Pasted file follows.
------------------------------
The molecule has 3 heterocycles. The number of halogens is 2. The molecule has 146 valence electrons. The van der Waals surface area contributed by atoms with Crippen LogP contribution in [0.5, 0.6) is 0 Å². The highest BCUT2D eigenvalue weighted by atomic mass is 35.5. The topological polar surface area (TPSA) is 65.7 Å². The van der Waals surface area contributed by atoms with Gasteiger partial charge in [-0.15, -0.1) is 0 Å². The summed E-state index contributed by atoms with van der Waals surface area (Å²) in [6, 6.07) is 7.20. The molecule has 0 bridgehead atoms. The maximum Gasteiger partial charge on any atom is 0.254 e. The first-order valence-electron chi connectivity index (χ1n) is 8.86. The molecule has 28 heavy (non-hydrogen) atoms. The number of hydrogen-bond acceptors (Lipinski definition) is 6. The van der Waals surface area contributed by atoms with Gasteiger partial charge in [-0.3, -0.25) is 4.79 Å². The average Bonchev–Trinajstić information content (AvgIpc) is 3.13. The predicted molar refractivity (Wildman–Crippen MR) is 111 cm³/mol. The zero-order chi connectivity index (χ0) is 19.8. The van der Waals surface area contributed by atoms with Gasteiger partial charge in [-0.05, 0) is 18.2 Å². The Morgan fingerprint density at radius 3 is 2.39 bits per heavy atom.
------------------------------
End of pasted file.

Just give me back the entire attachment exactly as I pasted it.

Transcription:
The molecule has 3 heterocycles. The number of halogens is 2. The molecule has 146 valence electrons. The van der Waals surface area contributed by atoms with Crippen LogP contribution in [0.5, 0.6) is 0 Å². The highest BCUT2D eigenvalue weighted by atomic mass is 35.5. The topological polar surface area (TPSA) is 65.7 Å². The van der Waals surface area contributed by atoms with Gasteiger partial charge in [-0.15, -0.1) is 0 Å². The summed E-state index contributed by atoms with van der Waals surface area (Å²) in [6, 6.07) is 7.20. The molecule has 0 bridgehead atoms. The maximum Gasteiger partial charge on any atom is 0.254 e. The first-order valence-electron chi connectivity index (χ1n) is 8.86. The molecule has 28 heavy (non-hydrogen) atoms. The number of hydrogen-bond acceptors (Lipinski definition) is 6. The van der Waals surface area contributed by atoms with Gasteiger partial charge in [-0.3, -0.25) is 4.79 Å². The average Bonchev–Trinajstić information content (AvgIpc) is 3.13. The predicted molar refractivity (Wildman–Crippen MR) is 111 cm³/mol. The zero-order chi connectivity index (χ0) is 19.8. The van der Waals surface area contributed by atoms with Gasteiger partial charge in [-0.05, 0) is 18.2 Å². The Morgan fingerprint density at radius 3 is 2.39 bits per heavy atom.